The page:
Nearly one year ago, the Congress approved a defense authorization bill that included a key provision for the US space industry: repealing language in the fiscal year 1999 defense authorization bill that put satellites and related components onto the US Munitions List, and thus under the control of the International Traffic in Arms Regulations (ITAR). The administration, which had already embarked on broader export control reform efforts, could now include that section of the USML in its rolling review of the overall list, determining what should remain on the list and what could be moved to the less restrictive Commerce Control List (CCL).
That process is now in its final phases. In May, the State Department published a draft of a revised Category XV of the USML, which includes satellites and related components, beginning the process of public comment. That publication stated a 45-day public comment period that ended in July. Since then, an interagency group has been reviewing those comments, which run to nearly 400 pages and include feedback from companies, trade organizations, and members of the general public.
That review of the public comments, and resulting changes to the new USML Category XV rule and related changes to the CCL, have been completed. In a statement provided to a meeting of the Commercial Space Transportation Advisory Committee’s (COMSTAC’s) International Space Policy Working Group in Washington on Tuesday, Dennis Krepp of the Commerce Department’s Bureau of Industry and Security said that the review of the public comments was done. “The Commerce Department hopes to enter the formal process to get approval from the Office of Management and Budget within the next week or so,” Krepp’s statement, as read by working group chairperson Patricia Cooper, stated. (Krepp was scheduled to attend the meeting in person but was unable to do so when federal government offices in Washington closed for the day because of inclement weather.) After approved by the OMB, the final rules would then be reviewed by Congress; Krepp’s statement indicated the Commerce Department expected formal publication of the final rules in late March or April in 2014, taking effect 180 days later.
Krepp’s statement gave no indication of what changes had been made to the draft rule published in May, but noted that “you will some some changes were made between the proposed rule and the final rule based on the public comments.” One area that will be closely watched will be changes to the section of the draft Category XV rule that kept “man-rated sub-orbital, orbital, lunar, interplanetary or habitat” spacecraft on the USML. That would, for example, make it much more difficult for suborbital vehicle developers like Virgin Galactic and XCOR Aerospace to operate out of the US, something that is a key part of both companies’ business plans.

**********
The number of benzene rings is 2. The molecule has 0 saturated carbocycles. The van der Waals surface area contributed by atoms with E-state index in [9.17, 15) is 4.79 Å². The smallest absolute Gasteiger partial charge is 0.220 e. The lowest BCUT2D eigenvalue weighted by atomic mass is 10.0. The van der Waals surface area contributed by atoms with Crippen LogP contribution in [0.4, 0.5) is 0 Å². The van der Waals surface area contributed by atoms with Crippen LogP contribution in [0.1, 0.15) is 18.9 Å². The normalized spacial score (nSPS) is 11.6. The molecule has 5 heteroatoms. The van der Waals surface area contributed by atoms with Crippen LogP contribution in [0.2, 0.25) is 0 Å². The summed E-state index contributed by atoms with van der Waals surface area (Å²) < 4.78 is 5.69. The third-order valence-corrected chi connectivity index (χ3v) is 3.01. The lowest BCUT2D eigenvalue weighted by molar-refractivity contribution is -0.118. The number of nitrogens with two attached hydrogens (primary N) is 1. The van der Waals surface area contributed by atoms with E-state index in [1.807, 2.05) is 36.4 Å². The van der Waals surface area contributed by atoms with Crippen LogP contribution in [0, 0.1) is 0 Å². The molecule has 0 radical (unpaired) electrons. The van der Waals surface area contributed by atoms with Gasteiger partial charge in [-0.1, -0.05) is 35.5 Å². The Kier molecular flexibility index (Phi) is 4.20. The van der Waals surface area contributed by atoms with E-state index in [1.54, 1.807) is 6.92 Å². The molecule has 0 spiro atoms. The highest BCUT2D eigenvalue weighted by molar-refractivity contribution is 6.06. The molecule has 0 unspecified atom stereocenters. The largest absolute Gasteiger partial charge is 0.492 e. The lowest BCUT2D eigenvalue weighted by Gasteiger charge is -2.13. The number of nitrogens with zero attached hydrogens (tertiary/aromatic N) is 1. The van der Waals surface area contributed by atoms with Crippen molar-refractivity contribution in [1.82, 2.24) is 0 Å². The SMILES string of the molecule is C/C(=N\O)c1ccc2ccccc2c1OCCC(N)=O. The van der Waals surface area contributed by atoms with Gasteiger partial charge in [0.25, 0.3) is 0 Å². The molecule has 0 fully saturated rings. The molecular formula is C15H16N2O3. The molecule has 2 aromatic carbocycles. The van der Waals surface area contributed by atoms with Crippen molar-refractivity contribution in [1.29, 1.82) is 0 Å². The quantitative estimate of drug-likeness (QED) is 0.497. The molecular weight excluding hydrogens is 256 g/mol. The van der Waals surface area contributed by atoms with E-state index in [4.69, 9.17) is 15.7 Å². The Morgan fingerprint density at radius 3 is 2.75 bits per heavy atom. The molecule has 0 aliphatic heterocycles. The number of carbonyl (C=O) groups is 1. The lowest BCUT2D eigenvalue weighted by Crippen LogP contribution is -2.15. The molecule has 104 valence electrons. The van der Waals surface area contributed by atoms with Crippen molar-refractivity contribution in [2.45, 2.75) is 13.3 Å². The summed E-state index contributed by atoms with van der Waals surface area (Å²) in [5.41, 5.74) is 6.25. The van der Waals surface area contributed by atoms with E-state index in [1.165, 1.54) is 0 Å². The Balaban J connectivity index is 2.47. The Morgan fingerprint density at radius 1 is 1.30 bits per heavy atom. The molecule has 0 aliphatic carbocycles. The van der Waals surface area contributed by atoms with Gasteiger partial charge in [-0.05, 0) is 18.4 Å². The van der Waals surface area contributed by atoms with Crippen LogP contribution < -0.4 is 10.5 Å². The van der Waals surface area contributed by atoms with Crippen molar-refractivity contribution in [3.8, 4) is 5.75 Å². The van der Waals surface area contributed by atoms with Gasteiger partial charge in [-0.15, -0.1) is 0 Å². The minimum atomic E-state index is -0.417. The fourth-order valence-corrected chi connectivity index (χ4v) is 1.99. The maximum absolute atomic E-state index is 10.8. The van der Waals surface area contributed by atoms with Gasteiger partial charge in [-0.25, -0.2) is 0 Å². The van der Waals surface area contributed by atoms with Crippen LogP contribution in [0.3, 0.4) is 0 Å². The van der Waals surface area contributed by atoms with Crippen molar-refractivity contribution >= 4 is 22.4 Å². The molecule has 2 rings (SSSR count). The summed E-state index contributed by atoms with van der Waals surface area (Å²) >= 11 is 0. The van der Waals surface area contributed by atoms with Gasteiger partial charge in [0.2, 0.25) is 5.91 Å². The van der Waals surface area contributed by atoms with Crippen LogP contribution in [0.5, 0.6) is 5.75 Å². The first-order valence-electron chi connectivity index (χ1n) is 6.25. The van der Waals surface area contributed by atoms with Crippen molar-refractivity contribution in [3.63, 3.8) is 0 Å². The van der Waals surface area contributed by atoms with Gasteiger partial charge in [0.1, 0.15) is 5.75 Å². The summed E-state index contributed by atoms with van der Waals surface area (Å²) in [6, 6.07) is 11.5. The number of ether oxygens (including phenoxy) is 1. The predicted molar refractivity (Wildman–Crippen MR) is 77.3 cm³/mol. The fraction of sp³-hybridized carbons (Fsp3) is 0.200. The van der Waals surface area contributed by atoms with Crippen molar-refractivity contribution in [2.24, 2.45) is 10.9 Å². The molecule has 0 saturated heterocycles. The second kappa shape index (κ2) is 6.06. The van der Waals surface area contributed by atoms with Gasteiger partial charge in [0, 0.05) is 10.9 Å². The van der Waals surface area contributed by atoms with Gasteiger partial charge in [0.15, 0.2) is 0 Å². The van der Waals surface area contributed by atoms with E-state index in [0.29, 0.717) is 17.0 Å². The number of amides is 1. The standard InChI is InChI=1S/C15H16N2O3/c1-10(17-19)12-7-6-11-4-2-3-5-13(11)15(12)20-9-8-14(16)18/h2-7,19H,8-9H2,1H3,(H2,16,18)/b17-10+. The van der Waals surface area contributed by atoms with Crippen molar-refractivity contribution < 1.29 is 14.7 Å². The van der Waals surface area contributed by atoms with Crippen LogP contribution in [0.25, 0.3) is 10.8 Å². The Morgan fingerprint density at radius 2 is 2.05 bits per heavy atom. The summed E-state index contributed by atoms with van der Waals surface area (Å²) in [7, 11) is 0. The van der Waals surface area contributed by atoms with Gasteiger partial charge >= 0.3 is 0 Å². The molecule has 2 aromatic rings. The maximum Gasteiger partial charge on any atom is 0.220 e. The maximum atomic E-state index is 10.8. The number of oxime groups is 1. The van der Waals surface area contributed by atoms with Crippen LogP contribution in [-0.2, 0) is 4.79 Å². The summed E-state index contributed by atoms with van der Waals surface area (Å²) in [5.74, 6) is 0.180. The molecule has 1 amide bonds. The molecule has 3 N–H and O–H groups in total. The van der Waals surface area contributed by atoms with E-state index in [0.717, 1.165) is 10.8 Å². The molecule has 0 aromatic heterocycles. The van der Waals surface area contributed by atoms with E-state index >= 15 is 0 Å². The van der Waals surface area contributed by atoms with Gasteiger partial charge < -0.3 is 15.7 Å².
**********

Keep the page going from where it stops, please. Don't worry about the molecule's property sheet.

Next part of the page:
During the public comment period, that provision of the proposed Category XV rule generated more feedback than any other section. Of the more than 100 separate submissions included in the public comment file published by the State Department, nearly half addressed that issue, with virtually all of those comments calling for such spacecraft to be taken off the USML. Those comments came from companies like Virgin and XCOR (as well as Lockheed Martin and Boeing) to the Commercial Spaceflight Federation to members of the general public with no obvious connections to relevant companies or organizations. While some submissions stretched for pages, others were remarkably brief: “Please move suborbital manned vehicles to the Commerce Control List,” read the entirety of one comment. By comparison, another popular issue in the public comments, the definition of a “defense service,” was discussed in about a third of the comments, but principally from law firms and corporate and university counsel.
“This is far from over, and I personally have some dire concerns relative to, for example, human-rating being used as a metric for export control,” Bigelow Aerospace’s Mike Gold, chairman of COMSTAC and a long-time advocate for export control, said at the full COMSTAC meeting on Wednesday. “I think you might as well use color of the spacecraft” to determine if something should fall under the USML.
Although the contents of the final rule won’t be public for at least three more months, there are unofficial hints that the wave of public comments on human-rated spacecraft will result in some changes. A participant at the Eilene M. Galloway Symposium on Critical Issues in Space Law in Washington earlier this month (held under the Chatham House Rule that restricts attribution) suggested that the discussion during the interagency review of the public comments did result in some changes, without being specific about what those changes were. “It probably isn’t going to satisfy everybody, but it’s a foot in the door” for more changes down the road, that conference participant said.